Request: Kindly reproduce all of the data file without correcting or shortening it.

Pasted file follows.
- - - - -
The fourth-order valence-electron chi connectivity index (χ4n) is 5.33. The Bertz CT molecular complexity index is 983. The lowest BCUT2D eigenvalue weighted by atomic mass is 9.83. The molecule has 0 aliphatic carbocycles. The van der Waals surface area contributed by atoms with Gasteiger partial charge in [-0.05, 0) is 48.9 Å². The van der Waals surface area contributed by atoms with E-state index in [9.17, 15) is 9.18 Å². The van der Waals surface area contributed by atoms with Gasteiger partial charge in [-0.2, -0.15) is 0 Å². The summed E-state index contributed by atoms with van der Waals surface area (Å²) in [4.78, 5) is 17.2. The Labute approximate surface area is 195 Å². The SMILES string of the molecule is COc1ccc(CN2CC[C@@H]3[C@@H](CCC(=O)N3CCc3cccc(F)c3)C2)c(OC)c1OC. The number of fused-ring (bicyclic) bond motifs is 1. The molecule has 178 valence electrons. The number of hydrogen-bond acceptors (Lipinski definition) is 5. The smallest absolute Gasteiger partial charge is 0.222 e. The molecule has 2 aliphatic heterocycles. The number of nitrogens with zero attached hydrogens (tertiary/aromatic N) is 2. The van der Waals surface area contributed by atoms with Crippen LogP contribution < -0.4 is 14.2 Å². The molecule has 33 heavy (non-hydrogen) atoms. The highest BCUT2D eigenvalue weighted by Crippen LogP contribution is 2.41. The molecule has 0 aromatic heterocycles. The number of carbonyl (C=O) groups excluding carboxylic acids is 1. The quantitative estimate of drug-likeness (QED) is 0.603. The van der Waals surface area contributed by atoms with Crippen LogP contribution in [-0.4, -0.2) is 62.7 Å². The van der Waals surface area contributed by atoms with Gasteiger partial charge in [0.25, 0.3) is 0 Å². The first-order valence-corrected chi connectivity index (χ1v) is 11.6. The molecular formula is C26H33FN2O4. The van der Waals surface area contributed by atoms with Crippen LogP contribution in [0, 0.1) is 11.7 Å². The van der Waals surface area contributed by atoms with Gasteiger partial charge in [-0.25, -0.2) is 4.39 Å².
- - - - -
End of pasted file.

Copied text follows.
The fourth-order valence-electron chi connectivity index (χ4n) is 5.33. The Bertz CT molecular complexity index is 983. The lowest BCUT2D eigenvalue weighted by atomic mass is 9.83. The molecule has 0 aliphatic carbocycles. The van der Waals surface area contributed by atoms with Gasteiger partial charge in [-0.05, 0) is 48.9 Å². The van der Waals surface area contributed by atoms with E-state index in [9.17, 15) is 9.18 Å². The van der Waals surface area contributed by atoms with Gasteiger partial charge in [-0.2, -0.15) is 0 Å². The summed E-state index contributed by atoms with van der Waals surface area (Å²) in [4.78, 5) is 17.2. The Labute approximate surface area is 195 Å². The SMILES string of the molecule is COc1ccc(CN2CC[C@@H]3[C@@H](CCC(=O)N3CCc3cccc(F)c3)C2)c(OC)c1OC. The number of fused-ring (bicyclic) bond motifs is 1. The molecule has 178 valence electrons. The number of hydrogen-bond acceptors (Lipinski definition) is 5. The smallest absolute Gasteiger partial charge is 0.222 e. The molecule has 2 aliphatic heterocycles. The number of nitrogens with zero attached hydrogens (tertiary/aromatic N) is 2. The van der Waals surface area contributed by atoms with Crippen LogP contribution < -0.4 is 14.2 Å². The molecule has 33 heavy (non-hydrogen) atoms. The highest BCUT2D eigenvalue weighted by Crippen LogP contribution is 2.41. The molecule has 0 aromatic heterocycles. The number of carbonyl (C=O) groups excluding carboxylic acids is 1. The quantitative estimate of drug-likeness (QED) is 0.603. The van der Waals surface area contributed by atoms with Crippen LogP contribution in [-0.4, -0.2) is 62.7 Å². The van der Waals surface area contributed by atoms with Gasteiger partial charge in [0.25, 0.3) is 0 Å². The first-order valence-corrected chi connectivity index (χ1v) is 11.6. The molecular formula is C26H33FN2O4. The van der Waals surface area contributed by atoms with Crippen LogP contribution in [0, 0.1) is 11.7 Å². The van der Waals surface area contributed by atoms with Gasteiger partial charge in [-0.25, -0.2) is 4.39 Å².